The Partition of Jin into Three Families-三家分晋

After Duke Wen and Duke Xiang of Jin, the royal power of the Jin state declined, and the state affairs were controlled by some ministers and nobles. By the late Spring and Autumn Period, the political power of Jin was controlled by six powerful families, namely Zhao, Wei, Han, Fan, Zhi, and Zhonghang, known as the “Six Ministers”. Later, the Fan and Zhonghang families were annihilated, leaving only the lords of Zhi, Zhao, Han, and Wei to control the government, with the Zhi family being the strongest among them.

Duke Chu of Jin was unwilling to be a puppet ruler and secretly sought military assistance from the states of Qi and Lu, attempting to eliminate the four lords. Unexpectedly, Qi and Lu not only refused to provide assistance but also informed Lord Zhi Yao of this plan. Consequently, Lord Zhi Yao, along with the other three lords, united their forces to attack Duke Chu. Duke Chu was forced to flee and eventually died of illness on the way. Following Duke Chu’s death, on the advice of Lord Zhi Yao, Princess Jiao of the royal family was enthroned as the ruler, known historically as Duke Ai of Jin.

Having a personal relationship with Duke Ai’s father, Lord Zhi Yao used this connection to influence and manipulate Duke Ai, thus controlling the overall situation of Jin. Lord Zhi Yao gradually consolidated his power, becoming increasingly arrogant and ambitious, unwilling to share power with the other three families and aiming to dominate Jin alone. His advisors suggested that he use Duke Ai’s name to demand territory from the other three families, claiming it was for competing with the increasingly powerful state of Yue for hegemony. This way, if they agreed to cede territory, he could gradually consume their power. If they refused, he could justify attacking them. Lord Zhi Yao found this plan appealing and promptly put it into action.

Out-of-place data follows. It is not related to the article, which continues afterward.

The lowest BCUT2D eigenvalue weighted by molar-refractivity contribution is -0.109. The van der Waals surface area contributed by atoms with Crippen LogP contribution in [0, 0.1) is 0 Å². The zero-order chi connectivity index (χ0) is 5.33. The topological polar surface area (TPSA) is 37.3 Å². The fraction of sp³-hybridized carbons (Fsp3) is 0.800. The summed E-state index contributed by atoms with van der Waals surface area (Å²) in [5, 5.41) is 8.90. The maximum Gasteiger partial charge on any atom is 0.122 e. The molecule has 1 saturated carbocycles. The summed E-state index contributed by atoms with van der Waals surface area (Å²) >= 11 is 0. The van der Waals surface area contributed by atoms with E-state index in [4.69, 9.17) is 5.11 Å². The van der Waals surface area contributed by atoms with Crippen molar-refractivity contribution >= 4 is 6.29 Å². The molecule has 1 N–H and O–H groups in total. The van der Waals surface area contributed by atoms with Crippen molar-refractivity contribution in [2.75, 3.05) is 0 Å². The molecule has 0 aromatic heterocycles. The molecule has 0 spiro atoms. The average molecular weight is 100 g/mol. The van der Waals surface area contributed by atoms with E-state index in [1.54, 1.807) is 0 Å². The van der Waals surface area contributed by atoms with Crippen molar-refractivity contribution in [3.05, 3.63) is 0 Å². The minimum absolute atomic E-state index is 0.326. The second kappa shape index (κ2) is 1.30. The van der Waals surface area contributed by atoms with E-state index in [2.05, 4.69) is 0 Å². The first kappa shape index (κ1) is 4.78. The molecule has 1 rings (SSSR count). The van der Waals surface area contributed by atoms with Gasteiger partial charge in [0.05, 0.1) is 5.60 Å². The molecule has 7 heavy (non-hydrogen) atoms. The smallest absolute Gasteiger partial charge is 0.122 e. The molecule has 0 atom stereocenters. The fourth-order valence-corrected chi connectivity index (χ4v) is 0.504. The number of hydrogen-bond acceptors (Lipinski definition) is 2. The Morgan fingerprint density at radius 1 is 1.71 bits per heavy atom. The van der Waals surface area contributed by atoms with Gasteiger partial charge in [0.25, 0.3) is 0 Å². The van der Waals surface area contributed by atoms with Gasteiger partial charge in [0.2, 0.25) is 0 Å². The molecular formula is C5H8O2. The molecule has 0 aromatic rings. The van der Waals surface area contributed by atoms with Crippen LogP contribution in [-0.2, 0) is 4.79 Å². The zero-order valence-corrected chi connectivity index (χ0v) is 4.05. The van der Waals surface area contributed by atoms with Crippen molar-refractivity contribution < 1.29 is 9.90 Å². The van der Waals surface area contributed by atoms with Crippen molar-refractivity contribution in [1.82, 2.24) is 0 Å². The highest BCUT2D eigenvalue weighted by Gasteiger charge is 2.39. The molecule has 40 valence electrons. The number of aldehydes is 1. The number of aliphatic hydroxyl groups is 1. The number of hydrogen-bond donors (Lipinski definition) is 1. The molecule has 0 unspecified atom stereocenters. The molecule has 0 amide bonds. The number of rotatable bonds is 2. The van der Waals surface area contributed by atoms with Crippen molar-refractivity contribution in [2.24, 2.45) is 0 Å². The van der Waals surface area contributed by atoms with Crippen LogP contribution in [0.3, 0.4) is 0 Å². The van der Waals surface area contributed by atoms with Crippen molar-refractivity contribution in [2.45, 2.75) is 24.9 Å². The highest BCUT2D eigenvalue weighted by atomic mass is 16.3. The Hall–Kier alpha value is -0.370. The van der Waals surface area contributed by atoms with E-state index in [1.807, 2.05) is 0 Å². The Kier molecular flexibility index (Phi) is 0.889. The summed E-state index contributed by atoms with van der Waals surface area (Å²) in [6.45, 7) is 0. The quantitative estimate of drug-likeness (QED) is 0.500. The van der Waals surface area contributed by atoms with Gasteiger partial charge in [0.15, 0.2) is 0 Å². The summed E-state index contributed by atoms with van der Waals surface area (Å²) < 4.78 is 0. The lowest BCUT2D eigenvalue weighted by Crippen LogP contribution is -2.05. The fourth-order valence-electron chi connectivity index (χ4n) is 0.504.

The Han, Zhao, and Wei families received notices of territorial requisition from Lord Zhi Yao, realizing his malicious intentions. While Han Lord Kang initially intended to refuse outright, his minister Duan Gui suggested a more strategic approach, anticipating that Lord Zhi Yao would resort to military action if his demands were not met. Moreover, considering Lord Zhi Yao’s insatiable greed, it was likely that he would extend his demands beyond Han. Duan Gui proposed accepting some losses initially and seizing opportunities later. Lord Kang found this approach feasible and decided to yield some territory, awaiting an opportunity to strike back, thus sending envoys to offer ten thousand households to Lord Zhi.

Seeing Han Lord Kang’s seemingly easy surrender of territory, Lord Zhi Yao eagerly awaited the same from Lord Wei. However, Lord Wei Huanzi was reluctant to part with territory. His advisor Ren Zhang analyzed that if Lord Zhi Yao easily obtained territory, he would become even more arrogant and reckless, likely underestimating his enemies and eventually losing support. Therefore, Ren Zhang suggested that Lord Wei Huanzi refrain from cherishing territory for the time being, waiting for the situation to change in their favor. Consequently, Lord Wei Huanzi also offered ten thousand households to Lord Zhi Yao.

Lord Zhi Yao effortlessly obtained two ten-thousand-household territories, feeling triumphant as he demanded the Cai and Gaolang lands from Lord Zhao Xiangzi. Lord Zhao Xiangzi had long held a grudge against Lord Zhi Yao. When Lord Zhi Yao led troops to attack Zheng, Lord Zhao Xiangzi was still the heir to the Zhao family. Upon entering the capital, he was insulted by Lord Zhi Yao, leading to enduring resentment. Furthermore, Lord Zhi Yao had previously interfered in the Zhao family’s internal affairs, attempting to undermine Lord Zhao Xiangzi’s heir status. Lord Zhao Xiangzi’s refusal was immediate. Lord Zhi Yao then united with the Han and Wei families, intending to jointly eliminate the Zhao family with their combined military might.